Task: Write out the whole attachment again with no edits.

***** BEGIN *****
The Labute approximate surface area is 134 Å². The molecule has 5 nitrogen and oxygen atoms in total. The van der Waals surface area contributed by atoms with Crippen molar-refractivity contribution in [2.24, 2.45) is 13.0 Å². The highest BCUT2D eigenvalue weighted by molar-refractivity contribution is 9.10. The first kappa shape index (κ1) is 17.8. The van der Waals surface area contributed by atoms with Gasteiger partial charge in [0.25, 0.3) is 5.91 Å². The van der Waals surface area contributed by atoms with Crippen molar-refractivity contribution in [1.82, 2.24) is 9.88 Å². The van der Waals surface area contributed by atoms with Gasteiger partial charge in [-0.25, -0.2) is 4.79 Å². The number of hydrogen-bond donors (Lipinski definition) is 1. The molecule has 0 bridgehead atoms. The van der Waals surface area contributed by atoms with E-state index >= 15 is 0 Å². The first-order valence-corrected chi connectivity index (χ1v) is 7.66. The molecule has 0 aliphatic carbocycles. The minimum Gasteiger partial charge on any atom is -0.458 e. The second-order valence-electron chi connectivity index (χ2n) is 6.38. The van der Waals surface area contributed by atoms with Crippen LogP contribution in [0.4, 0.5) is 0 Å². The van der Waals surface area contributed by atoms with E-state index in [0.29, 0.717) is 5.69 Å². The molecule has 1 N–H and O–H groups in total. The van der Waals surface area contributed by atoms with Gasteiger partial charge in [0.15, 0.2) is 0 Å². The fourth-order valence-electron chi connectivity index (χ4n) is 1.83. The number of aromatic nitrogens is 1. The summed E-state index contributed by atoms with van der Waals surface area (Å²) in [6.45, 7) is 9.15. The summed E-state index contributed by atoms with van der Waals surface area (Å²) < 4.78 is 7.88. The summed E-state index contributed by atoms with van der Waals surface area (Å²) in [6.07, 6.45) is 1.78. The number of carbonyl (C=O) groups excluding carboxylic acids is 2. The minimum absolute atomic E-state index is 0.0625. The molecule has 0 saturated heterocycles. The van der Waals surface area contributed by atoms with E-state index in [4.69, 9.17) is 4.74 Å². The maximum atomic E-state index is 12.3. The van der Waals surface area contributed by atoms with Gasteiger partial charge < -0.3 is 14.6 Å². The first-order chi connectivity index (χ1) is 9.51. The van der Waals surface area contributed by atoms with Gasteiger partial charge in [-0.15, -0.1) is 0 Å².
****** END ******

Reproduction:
The Labute approximate surface area is 134 Å². The molecule has 5 nitrogen and oxygen atoms in total. The van der Waals surface area contributed by atoms with Crippen molar-refractivity contribution in [2.24, 2.45) is 13.0 Å². The highest BCUT2D eigenvalue weighted by molar-refractivity contribution is 9.10. The first kappa shape index (κ1) is 17.8. The van der Waals surface area contributed by atoms with Gasteiger partial charge in [0.25, 0.3) is 5.91 Å². The van der Waals surface area contributed by atoms with Crippen molar-refractivity contribution in [1.82, 2.24) is 9.88 Å². The van der Waals surface area contributed by atoms with Gasteiger partial charge in [-0.25, -0.2) is 4.79 Å². The number of hydrogen-bond donors (Lipinski definition) is 1. The molecule has 0 bridgehead atoms. The van der Waals surface area contributed by atoms with E-state index >= 15 is 0 Å². The first-order valence-corrected chi connectivity index (χ1v) is 7.66. The molecule has 0 aliphatic carbocycles. The minimum Gasteiger partial charge on any atom is -0.458 e. The second-order valence-electron chi connectivity index (χ2n) is 6.38. The van der Waals surface area contributed by atoms with Crippen LogP contribution in [0.4, 0.5) is 0 Å². The van der Waals surface area contributed by atoms with E-state index in [0.29, 0.717) is 5.69 Å². The molecule has 1 N–H and O–H groups in total. The van der Waals surface area contributed by atoms with Gasteiger partial charge in [0.15, 0.2) is 0 Å². The fourth-order valence-electron chi connectivity index (χ4n) is 1.83. The number of aromatic nitrogens is 1. The summed E-state index contributed by atoms with van der Waals surface area (Å²) in [6.45, 7) is 9.15. The summed E-state index contributed by atoms with van der Waals surface area (Å²) < 4.78 is 7.88. The summed E-state index contributed by atoms with van der Waals surface area (Å²) in [6.07, 6.45) is 1.78. The number of carbonyl (C=O) groups excluding carboxylic acids is 2. The minimum absolute atomic E-state index is 0.0625. The molecule has 0 saturated heterocycles. The van der Waals surface area contributed by atoms with E-state index in [4.69, 9.17) is 4.74 Å². The maximum atomic E-state index is 12.3. The van der Waals surface area contributed by atoms with Gasteiger partial charge < -0.3 is 14.6 Å². The first-order chi connectivity index (χ1) is 9.51. The van der Waals surface area contributed by atoms with Gasteiger partial charge in [-0.15, -0.1) is 0 Å².